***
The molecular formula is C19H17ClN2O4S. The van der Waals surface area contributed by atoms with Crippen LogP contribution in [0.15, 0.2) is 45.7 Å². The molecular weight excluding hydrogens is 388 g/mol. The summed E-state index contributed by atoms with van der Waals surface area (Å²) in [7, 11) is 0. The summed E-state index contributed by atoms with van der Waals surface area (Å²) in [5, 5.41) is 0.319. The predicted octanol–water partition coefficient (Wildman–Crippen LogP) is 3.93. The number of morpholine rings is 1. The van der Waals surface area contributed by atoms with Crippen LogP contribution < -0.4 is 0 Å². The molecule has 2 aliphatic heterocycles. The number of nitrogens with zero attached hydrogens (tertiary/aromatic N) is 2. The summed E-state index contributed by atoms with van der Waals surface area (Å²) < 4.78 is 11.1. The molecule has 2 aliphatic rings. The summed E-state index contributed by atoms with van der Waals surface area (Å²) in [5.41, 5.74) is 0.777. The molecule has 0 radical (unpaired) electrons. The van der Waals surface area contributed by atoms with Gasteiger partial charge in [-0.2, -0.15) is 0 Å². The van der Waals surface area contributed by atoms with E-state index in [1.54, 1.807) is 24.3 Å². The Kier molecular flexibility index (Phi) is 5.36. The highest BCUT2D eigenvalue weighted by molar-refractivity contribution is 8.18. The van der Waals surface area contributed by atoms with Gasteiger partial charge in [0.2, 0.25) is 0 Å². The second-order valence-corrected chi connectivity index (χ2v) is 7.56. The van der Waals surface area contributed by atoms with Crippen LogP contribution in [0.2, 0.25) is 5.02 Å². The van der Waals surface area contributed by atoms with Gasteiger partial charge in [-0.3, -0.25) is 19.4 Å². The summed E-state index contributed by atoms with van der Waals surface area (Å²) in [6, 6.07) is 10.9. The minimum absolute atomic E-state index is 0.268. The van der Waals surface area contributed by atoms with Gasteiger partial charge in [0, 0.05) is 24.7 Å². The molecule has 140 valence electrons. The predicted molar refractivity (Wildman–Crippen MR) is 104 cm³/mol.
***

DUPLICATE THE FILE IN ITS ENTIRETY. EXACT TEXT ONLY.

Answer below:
The molecular formula is C19H17ClN2O4S. The van der Waals surface area contributed by atoms with Crippen LogP contribution in [0.15, 0.2) is 45.7 Å². The molecular weight excluding hydrogens is 388 g/mol. The summed E-state index contributed by atoms with van der Waals surface area (Å²) in [7, 11) is 0. The summed E-state index contributed by atoms with van der Waals surface area (Å²) in [5, 5.41) is 0.319. The predicted octanol–water partition coefficient (Wildman–Crippen LogP) is 3.93. The number of morpholine rings is 1. The van der Waals surface area contributed by atoms with Crippen LogP contribution < -0.4 is 0 Å². The molecule has 2 aliphatic heterocycles. The number of nitrogens with zero attached hydrogens (tertiary/aromatic N) is 2. The summed E-state index contributed by atoms with van der Waals surface area (Å²) < 4.78 is 11.1. The molecule has 2 aliphatic rings. The summed E-state index contributed by atoms with van der Waals surface area (Å²) in [5.41, 5.74) is 0.777. The molecule has 0 radical (unpaired) electrons. The van der Waals surface area contributed by atoms with Gasteiger partial charge in [-0.2, -0.15) is 0 Å². The van der Waals surface area contributed by atoms with E-state index in [1.54, 1.807) is 24.3 Å². The Kier molecular flexibility index (Phi) is 5.36. The highest BCUT2D eigenvalue weighted by molar-refractivity contribution is 8.18. The van der Waals surface area contributed by atoms with Gasteiger partial charge in [0.2, 0.25) is 0 Å². The second-order valence-corrected chi connectivity index (χ2v) is 7.56. The van der Waals surface area contributed by atoms with Crippen LogP contribution in [0.2, 0.25) is 5.02 Å². The van der Waals surface area contributed by atoms with Gasteiger partial charge in [-0.3, -0.25) is 19.4 Å². The summed E-state index contributed by atoms with van der Waals surface area (Å²) in [6, 6.07) is 10.9. The minimum absolute atomic E-state index is 0.268. The van der Waals surface area contributed by atoms with Gasteiger partial charge in [0, 0.05) is 24.7 Å². The molecule has 140 valence electrons. The predicted molar refractivity (Wildman–Crippen MR) is 104 cm³/mol.